“We’re not paying them anymore because they haven’t done a thing for us,” he added.

[ABC]

Trump Overrules Own Experts on Sanctions, in Favor to North Korea

President Trump undercut his own Treasury Department on Friday with a sudden announcement that he had rolled back newly imposed North Korea sanctions, appearing to overrule national security experts as a favor to Kim Jong-un, the North Korean leader.

The move, announced on Twitter, was a remarkable display of dissension within the Trump administration. It created confusion at the highest levels of the federal government, just as the president’s aides were seeking to pressure North Korea into returning to negotiations over dismantling its nuclear weapons program.

“It was announced today by the U.S. Treasury that additional large scale Sanctions would be added to those already existing Sanctions on North Korea,” Mr. Trump tweeted. “I have today ordered the withdrawal of those additional Sanctions!”

The Treasury Department announced new sanctions on Friday against Iran and Venezuela, but not North Korea.

However, economic penalties were imposed on Thursday on two Chinese shipping companies suspected of helping North Korea evade international sanctions. Those penalties, announced with news releases and a White House briefing, were the first imposed against North Korea since late last year and came less than a month after a summit meeting between Mr. Trump and Mr. Kim collapsed in Hanoi, Vietnam, without a deal.

It was initially believed that Mr. Trump had confused the day that the North Korea sanctions were announced, and officials said they were caught off guard by the president’s tweet. Asked for clarification, Sarah Huckabee Sanders, the White House press secretary, declined to give specifics.

“President Trump likes Chairman Kim, and he doesn’t think these sanctions will be necessary,” she said.

Hours later, two officials familiar with Mr. Trump’s thinking said the president was actually referring to additional North Korea sanctions that are under consideration but not yet formally issued.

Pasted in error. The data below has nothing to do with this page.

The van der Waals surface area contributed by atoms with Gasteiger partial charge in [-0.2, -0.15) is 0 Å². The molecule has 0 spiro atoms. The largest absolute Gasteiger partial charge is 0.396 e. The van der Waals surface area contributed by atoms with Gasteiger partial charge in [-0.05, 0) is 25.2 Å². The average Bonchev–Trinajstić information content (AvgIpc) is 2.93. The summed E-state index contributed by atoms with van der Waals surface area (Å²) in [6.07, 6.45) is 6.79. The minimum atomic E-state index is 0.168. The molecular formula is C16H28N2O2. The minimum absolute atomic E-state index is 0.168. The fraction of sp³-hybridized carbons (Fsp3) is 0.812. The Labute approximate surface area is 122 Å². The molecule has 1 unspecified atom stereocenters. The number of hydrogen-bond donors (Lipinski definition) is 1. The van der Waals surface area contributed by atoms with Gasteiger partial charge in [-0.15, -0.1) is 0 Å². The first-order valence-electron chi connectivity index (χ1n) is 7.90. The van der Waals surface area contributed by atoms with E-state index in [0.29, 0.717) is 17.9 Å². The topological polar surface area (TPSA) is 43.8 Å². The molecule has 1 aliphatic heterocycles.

That statement sought to soften the blow that Mr. Trump’s tweet had dealt to his most loyal aides. Steven Mnuchin, the Treasury secretary, personally signed off on the sanctions that were issued on Thursday and hailed the decision in an accompanying statement.

“The United States and our like-minded partners remain committed to achieving the final, fully verified denuclearization of North Korea,” Mr. Mnuchin said in the statement. He described the sanctions as part of an international campaign against North Korea that “is crucial to a successful outcome.”

Sanctions are one of America’s most powerful tools for pressuring rogue nations. Mr. Mnuchin has taken great pride in bolstering Treasury’s sanctions capacity and often says that he spends half of his time working on sanctions matters.

Tony Sayegh, a Treasury Department spokesman, referred questions about Friday’s sanctions confusion to the White House.

John R. Bolton, the president’s national security adviser, had also hailed the earlier action against North Korea in a tweet on Thursday: “Everyone should take notice and review their own activities to ensure they are not involved in North Korea’s sanctions evasion.”